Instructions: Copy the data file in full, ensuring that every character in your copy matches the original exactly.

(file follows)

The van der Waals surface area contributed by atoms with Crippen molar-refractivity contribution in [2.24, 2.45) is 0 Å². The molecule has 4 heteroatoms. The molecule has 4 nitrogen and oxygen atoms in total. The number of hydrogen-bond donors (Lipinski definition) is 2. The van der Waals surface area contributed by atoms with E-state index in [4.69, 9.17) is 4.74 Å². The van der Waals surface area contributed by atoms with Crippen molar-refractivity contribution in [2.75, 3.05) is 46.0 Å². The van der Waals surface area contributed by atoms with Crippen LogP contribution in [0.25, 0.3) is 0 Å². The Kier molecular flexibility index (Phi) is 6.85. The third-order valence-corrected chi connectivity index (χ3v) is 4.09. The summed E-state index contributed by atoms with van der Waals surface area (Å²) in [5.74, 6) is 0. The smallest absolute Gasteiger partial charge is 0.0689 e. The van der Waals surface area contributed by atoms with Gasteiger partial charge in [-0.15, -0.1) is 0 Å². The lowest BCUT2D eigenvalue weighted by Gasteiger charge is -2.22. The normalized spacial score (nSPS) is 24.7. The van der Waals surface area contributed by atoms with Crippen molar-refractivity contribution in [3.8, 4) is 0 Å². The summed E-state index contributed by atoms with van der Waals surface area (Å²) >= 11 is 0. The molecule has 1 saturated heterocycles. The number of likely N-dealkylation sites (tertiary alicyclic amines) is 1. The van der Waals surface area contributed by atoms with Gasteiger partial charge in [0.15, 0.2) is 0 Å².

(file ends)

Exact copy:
The van der Waals surface area contributed by atoms with Crippen molar-refractivity contribution in [2.24, 2.45) is 0 Å². The molecule has 4 heteroatoms. The molecule has 4 nitrogen and oxygen atoms in total. The number of hydrogen-bond donors (Lipinski definition) is 2. The van der Waals surface area contributed by atoms with E-state index in [4.69, 9.17) is 4.74 Å². The van der Waals surface area contributed by atoms with Crippen molar-refractivity contribution in [2.75, 3.05) is 46.0 Å². The van der Waals surface area contributed by atoms with Crippen LogP contribution in [0.25, 0.3) is 0 Å². The Kier molecular flexibility index (Phi) is 6.85. The third-order valence-corrected chi connectivity index (χ3v) is 4.09. The summed E-state index contributed by atoms with van der Waals surface area (Å²) in [5.74, 6) is 0. The smallest absolute Gasteiger partial charge is 0.0689 e. The van der Waals surface area contributed by atoms with Gasteiger partial charge in [-0.15, -0.1) is 0 Å². The lowest BCUT2D eigenvalue weighted by Gasteiger charge is -2.22. The normalized spacial score (nSPS) is 24.7. The van der Waals surface area contributed by atoms with Crippen molar-refractivity contribution in [3.8, 4) is 0 Å². The summed E-state index contributed by atoms with van der Waals surface area (Å²) >= 11 is 0. The molecule has 1 saturated heterocycles. The number of likely N-dealkylation sites (tertiary alicyclic amines) is 1. The van der Waals surface area contributed by atoms with Gasteiger partial charge in [0.15, 0.2) is 0 Å².